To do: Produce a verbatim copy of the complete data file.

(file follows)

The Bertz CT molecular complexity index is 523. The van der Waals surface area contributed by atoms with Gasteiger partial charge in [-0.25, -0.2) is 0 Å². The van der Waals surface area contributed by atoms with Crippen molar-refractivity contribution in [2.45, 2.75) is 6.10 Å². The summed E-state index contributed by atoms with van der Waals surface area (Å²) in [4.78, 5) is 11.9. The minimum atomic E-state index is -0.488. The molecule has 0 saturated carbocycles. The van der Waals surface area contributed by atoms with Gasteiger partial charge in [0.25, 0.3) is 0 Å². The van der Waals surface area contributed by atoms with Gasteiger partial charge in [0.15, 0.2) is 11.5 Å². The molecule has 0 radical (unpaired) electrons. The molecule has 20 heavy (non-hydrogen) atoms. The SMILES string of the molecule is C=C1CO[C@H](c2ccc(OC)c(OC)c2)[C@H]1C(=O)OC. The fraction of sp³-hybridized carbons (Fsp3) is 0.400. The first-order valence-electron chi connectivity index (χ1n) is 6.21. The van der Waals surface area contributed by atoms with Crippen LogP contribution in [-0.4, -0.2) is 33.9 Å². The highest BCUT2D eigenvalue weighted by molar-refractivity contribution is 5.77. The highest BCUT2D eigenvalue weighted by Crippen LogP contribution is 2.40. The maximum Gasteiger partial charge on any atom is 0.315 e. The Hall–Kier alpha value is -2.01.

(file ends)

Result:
The Bertz CT molecular complexity index is 523. The van der Waals surface area contributed by atoms with Gasteiger partial charge in [-0.25, -0.2) is 0 Å². The van der Waals surface area contributed by atoms with Crippen molar-refractivity contribution in [2.45, 2.75) is 6.10 Å². The summed E-state index contributed by atoms with van der Waals surface area (Å²) in [4.78, 5) is 11.9. The minimum atomic E-state index is -0.488. The molecule has 0 saturated carbocycles. The van der Waals surface area contributed by atoms with Gasteiger partial charge in [0.25, 0.3) is 0 Å². The van der Waals surface area contributed by atoms with Gasteiger partial charge in [0.15, 0.2) is 11.5 Å². The molecule has 0 radical (unpaired) electrons. The molecule has 20 heavy (non-hydrogen) atoms. The SMILES string of the molecule is C=C1CO[C@H](c2ccc(OC)c(OC)c2)[C@H]1C(=O)OC. The fraction of sp³-hybridized carbons (Fsp3) is 0.400. The first-order valence-electron chi connectivity index (χ1n) is 6.21. The van der Waals surface area contributed by atoms with Crippen LogP contribution in [-0.4, -0.2) is 33.9 Å². The highest BCUT2D eigenvalue weighted by molar-refractivity contribution is 5.77. The highest BCUT2D eigenvalue weighted by Crippen LogP contribution is 2.40. The maximum Gasteiger partial charge on any atom is 0.315 e. The Hall–Kier alpha value is -2.01.